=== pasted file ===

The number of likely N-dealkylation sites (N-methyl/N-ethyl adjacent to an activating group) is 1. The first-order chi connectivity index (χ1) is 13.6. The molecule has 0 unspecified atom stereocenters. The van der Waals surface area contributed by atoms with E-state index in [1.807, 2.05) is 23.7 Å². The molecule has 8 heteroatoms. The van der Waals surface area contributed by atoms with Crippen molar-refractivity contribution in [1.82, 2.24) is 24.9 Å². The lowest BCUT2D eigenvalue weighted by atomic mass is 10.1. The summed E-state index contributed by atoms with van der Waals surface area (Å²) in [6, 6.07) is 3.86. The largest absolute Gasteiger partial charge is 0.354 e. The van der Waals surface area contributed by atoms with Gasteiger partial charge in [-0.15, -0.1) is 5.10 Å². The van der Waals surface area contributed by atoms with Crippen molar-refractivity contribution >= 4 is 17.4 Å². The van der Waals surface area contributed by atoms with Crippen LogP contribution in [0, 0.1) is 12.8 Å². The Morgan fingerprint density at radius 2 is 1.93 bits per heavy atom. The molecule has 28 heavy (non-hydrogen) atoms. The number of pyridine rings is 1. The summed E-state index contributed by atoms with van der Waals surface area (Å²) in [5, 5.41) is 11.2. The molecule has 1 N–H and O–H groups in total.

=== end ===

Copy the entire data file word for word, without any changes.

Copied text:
The number of likely N-dealkylation sites (N-methyl/N-ethyl adjacent to an activating group) is 1. The first-order chi connectivity index (χ1) is 13.6. The molecule has 0 unspecified atom stereocenters. The van der Waals surface area contributed by atoms with E-state index in [1.807, 2.05) is 23.7 Å². The molecule has 8 heteroatoms. The van der Waals surface area contributed by atoms with Crippen molar-refractivity contribution in [1.82, 2.24) is 24.9 Å². The lowest BCUT2D eigenvalue weighted by atomic mass is 10.1. The summed E-state index contributed by atoms with van der Waals surface area (Å²) in [6, 6.07) is 3.86. The largest absolute Gasteiger partial charge is 0.354 e. The van der Waals surface area contributed by atoms with Gasteiger partial charge in [-0.15, -0.1) is 5.10 Å². The van der Waals surface area contributed by atoms with Crippen molar-refractivity contribution >= 4 is 17.4 Å². The van der Waals surface area contributed by atoms with Crippen LogP contribution in [0, 0.1) is 12.8 Å². The Morgan fingerprint density at radius 2 is 1.93 bits per heavy atom. The molecule has 28 heavy (non-hydrogen) atoms. The number of pyridine rings is 1. The summed E-state index contributed by atoms with van der Waals surface area (Å²) in [5, 5.41) is 11.2. The molecule has 1 N–H and O–H groups in total.